Writing Effective Admissions Essays
You may be avoiding starting your college applications or research assignments because you don't like writing. However, because effective writing will play a significant role in the admissions process, it is important that you tackle the task head on. Allow yourself plenty of time. Remember, writing out your thoughts can help you develop them. Writing isnâ€™t just a matter of neatly expressing ideas you've already had. You're also likely to think of things in new ways during the writing process.
An important thing to remember is that your college admissions essay will only be one part of your full application — there are many other factors that admissions officers will consider to determine whether you will be successful at their school. Your essay will complement the other components of your application.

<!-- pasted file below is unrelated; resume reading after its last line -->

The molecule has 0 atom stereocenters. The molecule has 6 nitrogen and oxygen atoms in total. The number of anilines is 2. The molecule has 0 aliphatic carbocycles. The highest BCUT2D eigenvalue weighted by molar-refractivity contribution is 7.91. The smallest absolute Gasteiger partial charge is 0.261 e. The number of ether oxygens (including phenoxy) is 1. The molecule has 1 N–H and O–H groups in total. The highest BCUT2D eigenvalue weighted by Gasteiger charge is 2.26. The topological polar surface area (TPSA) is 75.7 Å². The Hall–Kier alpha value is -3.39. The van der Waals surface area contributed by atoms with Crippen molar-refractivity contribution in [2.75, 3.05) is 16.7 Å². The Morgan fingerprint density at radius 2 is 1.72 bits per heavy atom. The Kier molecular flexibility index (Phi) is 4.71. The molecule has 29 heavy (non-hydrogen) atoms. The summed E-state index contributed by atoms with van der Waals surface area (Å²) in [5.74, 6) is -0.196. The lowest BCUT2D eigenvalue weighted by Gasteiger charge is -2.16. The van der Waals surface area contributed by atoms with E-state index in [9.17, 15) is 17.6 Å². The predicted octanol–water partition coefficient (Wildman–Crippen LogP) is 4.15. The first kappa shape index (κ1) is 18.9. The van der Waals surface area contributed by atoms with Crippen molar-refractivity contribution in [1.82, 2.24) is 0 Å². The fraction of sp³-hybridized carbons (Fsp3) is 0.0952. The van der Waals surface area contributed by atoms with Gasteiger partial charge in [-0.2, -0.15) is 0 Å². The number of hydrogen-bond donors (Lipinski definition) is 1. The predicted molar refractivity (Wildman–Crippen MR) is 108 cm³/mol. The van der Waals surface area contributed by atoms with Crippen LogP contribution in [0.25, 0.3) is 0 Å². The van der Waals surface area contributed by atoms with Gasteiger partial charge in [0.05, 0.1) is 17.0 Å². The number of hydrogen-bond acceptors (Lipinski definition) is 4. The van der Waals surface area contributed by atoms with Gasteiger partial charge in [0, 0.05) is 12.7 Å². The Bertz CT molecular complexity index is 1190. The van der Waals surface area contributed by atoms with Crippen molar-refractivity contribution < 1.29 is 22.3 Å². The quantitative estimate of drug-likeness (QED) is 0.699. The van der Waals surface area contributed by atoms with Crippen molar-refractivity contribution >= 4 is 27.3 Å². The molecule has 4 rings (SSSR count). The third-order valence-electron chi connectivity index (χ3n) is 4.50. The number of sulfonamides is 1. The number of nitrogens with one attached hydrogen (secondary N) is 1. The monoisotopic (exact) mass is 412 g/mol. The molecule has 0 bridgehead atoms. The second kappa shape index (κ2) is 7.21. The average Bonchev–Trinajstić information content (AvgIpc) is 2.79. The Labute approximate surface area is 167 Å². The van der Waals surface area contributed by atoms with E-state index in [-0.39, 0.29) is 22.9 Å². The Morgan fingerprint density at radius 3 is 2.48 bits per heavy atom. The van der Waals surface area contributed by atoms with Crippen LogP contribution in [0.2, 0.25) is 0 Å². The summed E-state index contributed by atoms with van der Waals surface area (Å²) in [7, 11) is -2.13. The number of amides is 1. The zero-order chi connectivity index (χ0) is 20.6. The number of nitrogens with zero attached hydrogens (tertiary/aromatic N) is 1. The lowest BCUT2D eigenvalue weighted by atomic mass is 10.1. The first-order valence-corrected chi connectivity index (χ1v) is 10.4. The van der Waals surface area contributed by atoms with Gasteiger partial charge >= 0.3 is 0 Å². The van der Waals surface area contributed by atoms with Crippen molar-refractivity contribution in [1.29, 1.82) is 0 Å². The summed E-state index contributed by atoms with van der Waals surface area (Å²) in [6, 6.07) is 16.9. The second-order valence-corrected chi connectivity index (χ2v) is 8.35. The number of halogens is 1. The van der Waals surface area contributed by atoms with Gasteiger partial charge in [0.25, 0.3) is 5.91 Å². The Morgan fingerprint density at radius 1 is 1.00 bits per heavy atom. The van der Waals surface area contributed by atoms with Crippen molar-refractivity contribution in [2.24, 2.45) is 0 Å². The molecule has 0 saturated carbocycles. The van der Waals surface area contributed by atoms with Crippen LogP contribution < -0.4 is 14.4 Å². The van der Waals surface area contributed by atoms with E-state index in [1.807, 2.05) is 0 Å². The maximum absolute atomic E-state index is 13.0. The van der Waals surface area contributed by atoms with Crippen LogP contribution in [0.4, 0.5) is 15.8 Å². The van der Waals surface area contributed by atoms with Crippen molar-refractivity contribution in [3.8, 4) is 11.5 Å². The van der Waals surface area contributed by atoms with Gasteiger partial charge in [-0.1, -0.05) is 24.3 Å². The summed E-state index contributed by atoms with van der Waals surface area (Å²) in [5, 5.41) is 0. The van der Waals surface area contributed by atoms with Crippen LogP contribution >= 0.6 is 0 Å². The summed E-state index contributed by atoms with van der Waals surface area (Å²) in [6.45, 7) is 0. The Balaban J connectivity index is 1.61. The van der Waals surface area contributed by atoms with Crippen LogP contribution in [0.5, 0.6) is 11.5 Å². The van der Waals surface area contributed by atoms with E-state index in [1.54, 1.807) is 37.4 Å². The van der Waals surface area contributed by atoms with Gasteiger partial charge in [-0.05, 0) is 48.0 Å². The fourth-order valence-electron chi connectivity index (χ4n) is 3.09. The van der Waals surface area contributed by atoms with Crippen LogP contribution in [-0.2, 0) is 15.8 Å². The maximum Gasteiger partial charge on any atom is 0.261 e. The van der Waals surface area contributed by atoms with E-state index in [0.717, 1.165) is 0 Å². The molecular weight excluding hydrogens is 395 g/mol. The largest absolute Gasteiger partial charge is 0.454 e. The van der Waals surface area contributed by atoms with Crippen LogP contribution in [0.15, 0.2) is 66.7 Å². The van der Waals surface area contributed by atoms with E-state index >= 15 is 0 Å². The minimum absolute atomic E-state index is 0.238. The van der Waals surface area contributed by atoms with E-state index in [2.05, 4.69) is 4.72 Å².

One of the purposes of the essay is for the college to learn more about you as a person through the way you express yourself in writing. For that reason, a personal story about your own experiences might be a good way to frame or support your main point. Another reason that schools request essays is that they help admissions officers to evaluate your organizational and critical thinking skills. For that reason, you should make sure your ideas follow logically.
Most applications that request an essay offer you at least two options for topics you may write about. Choose the topic that you have more interest in, and try to prepare an essay that shows your uniqueness and individualism. Although it is important to show your knowledge, try to write in a way that is clear, focused, and in your own voice. If you include too many "SAT words," complex sentences, and abstract language, you may actually hurt your chances.
Many college admissions officers find that the essay gives them a chance to see the "student behind the application," particularly if the school does not require an admissions interview. Concentrate on showing the reader "the real you," and your essay might generate enough interest for selection, or at least further consideration.